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GreekReporter.comScienceMilennia-Old Meteorite Found Intact in Antarctica

Milennia-Old Meteorite Found Intact in Antarctica

Milennia-Old Meteorite Found Intact in Antartica
Milennia-Old Meteorite Found Intact in Antarctica. Credit: NASA/Cindy Evans / Wikimedia Commons / Public Domain

Recent excavations in Antarctica have yielded not just one of the world’s biggest meteorites. The melon-sized rock weighs a staggering 16.7 pounds. It’s thrilling to discover any meteorite, but finding one this large is quite unusual.

Scientists also discovered four additional meteorites and space rocks that were thought to have been brought to Earth by a collision with the ice continent thousands of years ago.

The little collection of meteorites was discovered by scientists on the surface of the Nils Larsen blue ice zone, close to the Princess Elisabeth Antarctica station, which Belgium owns.

Maria Valdes, an expedition scientist and meteoriticist at the Field Museum of Chicago, stated in a news release, “size doesn’t necessarily matter when it comes to meteorites, and even tiny micrometeorites can be incredibly scientifically valuable.”

She further said, “Meteorites themselves are too small to detect from space with satellites. But this study used satellite measurements of surface temperature, surface slope, surface velocity, ice thickness — things like this. And it plugged (the data) into a machine learning algorithm to tell us where the highest probabilities of finding meteorite accumulation zones are.”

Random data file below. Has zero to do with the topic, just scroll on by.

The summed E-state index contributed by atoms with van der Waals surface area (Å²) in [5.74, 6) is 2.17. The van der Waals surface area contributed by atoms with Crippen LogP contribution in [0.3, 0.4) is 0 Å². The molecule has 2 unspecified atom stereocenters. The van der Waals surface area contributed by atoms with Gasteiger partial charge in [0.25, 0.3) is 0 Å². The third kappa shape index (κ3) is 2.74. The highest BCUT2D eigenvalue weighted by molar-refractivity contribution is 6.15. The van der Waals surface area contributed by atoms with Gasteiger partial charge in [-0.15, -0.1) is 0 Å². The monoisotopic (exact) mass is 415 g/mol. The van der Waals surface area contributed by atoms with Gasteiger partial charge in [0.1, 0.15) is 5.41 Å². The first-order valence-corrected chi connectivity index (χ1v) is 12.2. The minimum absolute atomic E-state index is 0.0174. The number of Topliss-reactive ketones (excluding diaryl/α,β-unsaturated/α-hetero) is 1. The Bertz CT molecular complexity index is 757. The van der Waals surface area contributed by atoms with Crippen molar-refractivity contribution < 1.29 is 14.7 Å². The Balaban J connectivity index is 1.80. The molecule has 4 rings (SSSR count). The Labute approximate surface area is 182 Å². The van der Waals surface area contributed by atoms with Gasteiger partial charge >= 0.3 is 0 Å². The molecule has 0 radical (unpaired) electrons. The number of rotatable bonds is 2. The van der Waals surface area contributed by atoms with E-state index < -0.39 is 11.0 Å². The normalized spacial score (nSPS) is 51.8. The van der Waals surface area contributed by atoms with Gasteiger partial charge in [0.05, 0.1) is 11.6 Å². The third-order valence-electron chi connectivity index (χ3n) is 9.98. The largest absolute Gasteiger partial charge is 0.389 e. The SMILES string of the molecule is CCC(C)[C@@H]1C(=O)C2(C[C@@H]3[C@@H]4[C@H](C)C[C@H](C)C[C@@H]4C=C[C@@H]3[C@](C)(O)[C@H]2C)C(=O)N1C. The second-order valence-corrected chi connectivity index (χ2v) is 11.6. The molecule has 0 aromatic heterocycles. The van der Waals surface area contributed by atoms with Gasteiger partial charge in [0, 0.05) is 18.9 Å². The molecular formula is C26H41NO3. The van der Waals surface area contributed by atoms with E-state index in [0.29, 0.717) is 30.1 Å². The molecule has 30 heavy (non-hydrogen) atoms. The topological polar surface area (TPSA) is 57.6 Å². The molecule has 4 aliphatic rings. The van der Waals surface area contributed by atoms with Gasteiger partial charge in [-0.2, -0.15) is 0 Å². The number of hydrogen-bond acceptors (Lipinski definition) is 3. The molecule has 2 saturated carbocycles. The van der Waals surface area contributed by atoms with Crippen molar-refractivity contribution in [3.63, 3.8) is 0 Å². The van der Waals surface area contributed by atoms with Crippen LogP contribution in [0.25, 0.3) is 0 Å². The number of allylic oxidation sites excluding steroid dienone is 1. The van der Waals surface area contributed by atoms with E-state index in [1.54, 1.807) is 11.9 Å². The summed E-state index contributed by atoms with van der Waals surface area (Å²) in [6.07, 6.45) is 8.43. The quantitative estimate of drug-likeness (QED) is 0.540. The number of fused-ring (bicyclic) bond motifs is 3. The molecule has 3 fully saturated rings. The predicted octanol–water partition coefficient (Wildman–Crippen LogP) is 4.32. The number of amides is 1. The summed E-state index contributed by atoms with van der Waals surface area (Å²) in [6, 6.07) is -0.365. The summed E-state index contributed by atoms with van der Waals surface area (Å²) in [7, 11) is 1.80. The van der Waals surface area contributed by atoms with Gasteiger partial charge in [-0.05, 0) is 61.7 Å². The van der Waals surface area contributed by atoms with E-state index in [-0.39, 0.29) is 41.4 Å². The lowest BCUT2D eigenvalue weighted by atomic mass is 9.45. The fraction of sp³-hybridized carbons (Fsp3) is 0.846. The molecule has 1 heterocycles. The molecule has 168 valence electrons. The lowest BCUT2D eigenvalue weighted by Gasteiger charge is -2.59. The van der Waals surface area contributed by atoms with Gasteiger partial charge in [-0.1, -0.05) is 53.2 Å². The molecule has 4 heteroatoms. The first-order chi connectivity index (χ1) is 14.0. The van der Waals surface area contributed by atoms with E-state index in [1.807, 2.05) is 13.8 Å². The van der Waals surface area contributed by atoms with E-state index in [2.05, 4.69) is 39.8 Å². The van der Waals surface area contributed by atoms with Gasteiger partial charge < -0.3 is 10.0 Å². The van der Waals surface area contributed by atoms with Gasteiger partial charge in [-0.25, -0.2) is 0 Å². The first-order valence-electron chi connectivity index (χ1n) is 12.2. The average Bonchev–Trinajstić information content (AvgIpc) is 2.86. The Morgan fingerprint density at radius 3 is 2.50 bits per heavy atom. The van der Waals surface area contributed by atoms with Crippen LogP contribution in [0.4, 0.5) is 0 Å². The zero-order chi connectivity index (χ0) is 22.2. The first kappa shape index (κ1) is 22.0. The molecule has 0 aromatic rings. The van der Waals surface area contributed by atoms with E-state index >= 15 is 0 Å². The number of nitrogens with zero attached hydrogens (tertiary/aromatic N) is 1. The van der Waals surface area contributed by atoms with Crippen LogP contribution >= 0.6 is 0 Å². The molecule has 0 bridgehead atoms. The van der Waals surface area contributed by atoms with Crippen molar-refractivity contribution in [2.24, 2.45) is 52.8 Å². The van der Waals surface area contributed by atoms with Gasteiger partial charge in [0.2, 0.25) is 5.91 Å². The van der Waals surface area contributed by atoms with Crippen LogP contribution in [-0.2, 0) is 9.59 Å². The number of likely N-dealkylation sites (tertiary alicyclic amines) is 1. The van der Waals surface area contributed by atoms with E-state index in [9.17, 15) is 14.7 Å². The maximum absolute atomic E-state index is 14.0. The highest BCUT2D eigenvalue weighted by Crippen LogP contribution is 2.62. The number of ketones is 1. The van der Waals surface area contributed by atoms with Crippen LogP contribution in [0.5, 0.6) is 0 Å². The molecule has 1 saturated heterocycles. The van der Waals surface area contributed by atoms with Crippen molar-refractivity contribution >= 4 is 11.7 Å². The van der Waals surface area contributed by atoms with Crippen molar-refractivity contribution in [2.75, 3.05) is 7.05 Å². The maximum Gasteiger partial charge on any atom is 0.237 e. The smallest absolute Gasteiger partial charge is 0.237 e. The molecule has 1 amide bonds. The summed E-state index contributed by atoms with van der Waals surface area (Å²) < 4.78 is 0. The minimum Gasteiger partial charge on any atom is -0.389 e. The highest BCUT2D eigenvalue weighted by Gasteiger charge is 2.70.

Unharmed meteorites

Despite being discovered on the ice’s surface in early January, the meteorites did not fall to Earth very recently. Instead, the space rocks probably spent thousands of years submerged in the ice before being dragged back to the surface by the churning action of glaciers.

Researchers found that the meteorites were completely unharmed since they had been protected from the elements by the ice.

Finding the meteorites was a laborious process even with a known location. According to geochemist and expedition leader Vinciane Debaille of the Free University of Brussels, “the reality on the ground is much more difficult than the beauty of satellite images.”

The group searched a wide region that was littered with rocks that resembled meteorites but were not. Meteor wrongs, which appeared like space rocks but were considerably lighter and originated on Earth, tricked the scientists time and time again.

The first expedition to study potential meteorite hotspots

The 2022 satellite analysis identified many possible meteorite hotspots, and this trip was the first to investigate one of them. Based on their findings, other scientists may be able to utilize the study to help them unearth additional frozen meteorite bits.

According to the study, there might be up to 300,000 meteorites waiting on the ice’s surface, but only around 15 percent have been found so far. As the mission continues, scientists are crossing their fingers that additional meteorites will be discovered.

“Studying meteorites helps us better understand our place in the universe,” Maria Valdes said. “The bigger a sample size we have of meteorites, the better we can understand our solar system, and the better we can understand ourselves.”

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